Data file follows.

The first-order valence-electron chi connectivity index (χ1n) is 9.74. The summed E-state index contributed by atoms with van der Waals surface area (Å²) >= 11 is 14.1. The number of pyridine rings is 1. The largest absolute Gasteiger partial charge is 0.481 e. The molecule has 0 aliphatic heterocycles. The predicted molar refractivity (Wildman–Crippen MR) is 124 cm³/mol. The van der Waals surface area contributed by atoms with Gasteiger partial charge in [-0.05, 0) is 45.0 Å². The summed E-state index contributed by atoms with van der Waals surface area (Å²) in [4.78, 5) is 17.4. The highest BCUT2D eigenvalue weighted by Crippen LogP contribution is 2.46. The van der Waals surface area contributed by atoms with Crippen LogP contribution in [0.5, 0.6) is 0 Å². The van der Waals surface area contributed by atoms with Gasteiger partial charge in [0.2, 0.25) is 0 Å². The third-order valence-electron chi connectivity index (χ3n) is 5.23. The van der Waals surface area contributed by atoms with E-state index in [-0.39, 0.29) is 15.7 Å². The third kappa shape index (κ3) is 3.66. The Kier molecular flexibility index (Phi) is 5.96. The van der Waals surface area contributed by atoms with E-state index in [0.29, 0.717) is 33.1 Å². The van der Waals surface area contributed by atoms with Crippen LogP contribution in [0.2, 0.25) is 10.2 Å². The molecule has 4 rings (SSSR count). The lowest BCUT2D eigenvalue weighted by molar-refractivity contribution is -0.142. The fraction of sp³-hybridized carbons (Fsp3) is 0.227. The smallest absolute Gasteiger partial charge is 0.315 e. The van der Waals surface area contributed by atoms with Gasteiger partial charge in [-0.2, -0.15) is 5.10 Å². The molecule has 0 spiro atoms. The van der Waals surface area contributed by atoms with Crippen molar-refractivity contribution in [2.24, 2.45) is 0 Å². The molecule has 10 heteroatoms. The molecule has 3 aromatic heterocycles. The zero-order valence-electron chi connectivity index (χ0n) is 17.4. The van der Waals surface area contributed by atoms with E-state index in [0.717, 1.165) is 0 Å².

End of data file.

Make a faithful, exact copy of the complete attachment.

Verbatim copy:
The first-order valence-electron chi connectivity index (χ1n) is 9.74. The summed E-state index contributed by atoms with van der Waals surface area (Å²) >= 11 is 14.1. The number of pyridine rings is 1. The largest absolute Gasteiger partial charge is 0.481 e. The molecule has 0 aliphatic heterocycles. The predicted molar refractivity (Wildman–Crippen MR) is 124 cm³/mol. The van der Waals surface area contributed by atoms with Gasteiger partial charge in [-0.05, 0) is 45.0 Å². The summed E-state index contributed by atoms with van der Waals surface area (Å²) in [4.78, 5) is 17.4. The highest BCUT2D eigenvalue weighted by Crippen LogP contribution is 2.46. The van der Waals surface area contributed by atoms with Crippen LogP contribution in [0.5, 0.6) is 0 Å². The van der Waals surface area contributed by atoms with Gasteiger partial charge in [0.2, 0.25) is 0 Å². The third-order valence-electron chi connectivity index (χ3n) is 5.23. The van der Waals surface area contributed by atoms with E-state index in [-0.39, 0.29) is 15.7 Å². The third kappa shape index (κ3) is 3.66. The Kier molecular flexibility index (Phi) is 5.96. The van der Waals surface area contributed by atoms with E-state index in [0.29, 0.717) is 33.1 Å². The van der Waals surface area contributed by atoms with Crippen LogP contribution in [0.2, 0.25) is 10.2 Å². The molecule has 4 rings (SSSR count). The lowest BCUT2D eigenvalue weighted by molar-refractivity contribution is -0.142. The fraction of sp³-hybridized carbons (Fsp3) is 0.227. The smallest absolute Gasteiger partial charge is 0.315 e. The van der Waals surface area contributed by atoms with Gasteiger partial charge in [-0.2, -0.15) is 5.10 Å². The molecule has 0 spiro atoms. The van der Waals surface area contributed by atoms with Crippen molar-refractivity contribution in [2.24, 2.45) is 0 Å². The molecule has 10 heteroatoms. The molecule has 3 aromatic heterocycles. The zero-order valence-electron chi connectivity index (χ0n) is 17.4. The van der Waals surface area contributed by atoms with E-state index in [0.717, 1.165) is 0 Å².